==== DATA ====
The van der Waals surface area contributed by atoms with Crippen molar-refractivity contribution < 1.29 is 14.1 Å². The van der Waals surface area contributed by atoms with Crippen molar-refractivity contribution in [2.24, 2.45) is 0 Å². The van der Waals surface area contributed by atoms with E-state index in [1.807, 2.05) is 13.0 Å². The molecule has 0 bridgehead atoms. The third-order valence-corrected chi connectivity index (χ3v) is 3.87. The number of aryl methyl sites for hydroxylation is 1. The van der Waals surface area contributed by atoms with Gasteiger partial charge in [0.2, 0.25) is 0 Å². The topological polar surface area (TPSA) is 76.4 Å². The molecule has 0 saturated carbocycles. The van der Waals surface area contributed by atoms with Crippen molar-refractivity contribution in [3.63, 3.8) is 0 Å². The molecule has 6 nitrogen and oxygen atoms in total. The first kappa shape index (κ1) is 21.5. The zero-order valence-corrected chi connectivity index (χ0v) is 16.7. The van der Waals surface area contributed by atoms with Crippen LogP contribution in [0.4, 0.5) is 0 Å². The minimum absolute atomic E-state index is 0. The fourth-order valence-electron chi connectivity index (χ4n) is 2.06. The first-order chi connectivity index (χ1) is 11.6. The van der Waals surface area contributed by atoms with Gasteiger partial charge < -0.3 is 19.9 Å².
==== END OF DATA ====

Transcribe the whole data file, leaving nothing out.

The van der Waals surface area contributed by atoms with Crippen molar-refractivity contribution < 1.29 is 14.1 Å². The van der Waals surface area contributed by atoms with Crippen molar-refractivity contribution in [2.24, 2.45) is 0 Å². The van der Waals surface area contributed by atoms with E-state index in [1.807, 2.05) is 13.0 Å². The molecule has 0 bridgehead atoms. The third-order valence-corrected chi connectivity index (χ3v) is 3.87. The number of aryl methyl sites for hydroxylation is 1. The van der Waals surface area contributed by atoms with Gasteiger partial charge in [0.2, 0.25) is 0 Å². The topological polar surface area (TPSA) is 76.4 Å². The molecule has 0 saturated carbocycles. The van der Waals surface area contributed by atoms with Crippen molar-refractivity contribution in [3.63, 3.8) is 0 Å². The molecule has 6 nitrogen and oxygen atoms in total. The first kappa shape index (κ1) is 21.5. The zero-order valence-corrected chi connectivity index (χ0v) is 16.7. The van der Waals surface area contributed by atoms with Crippen LogP contribution in [0.4, 0.5) is 0 Å². The minimum absolute atomic E-state index is 0. The fourth-order valence-electron chi connectivity index (χ4n) is 2.06. The first-order chi connectivity index (χ1) is 11.6. The van der Waals surface area contributed by atoms with Gasteiger partial charge < -0.3 is 19.9 Å².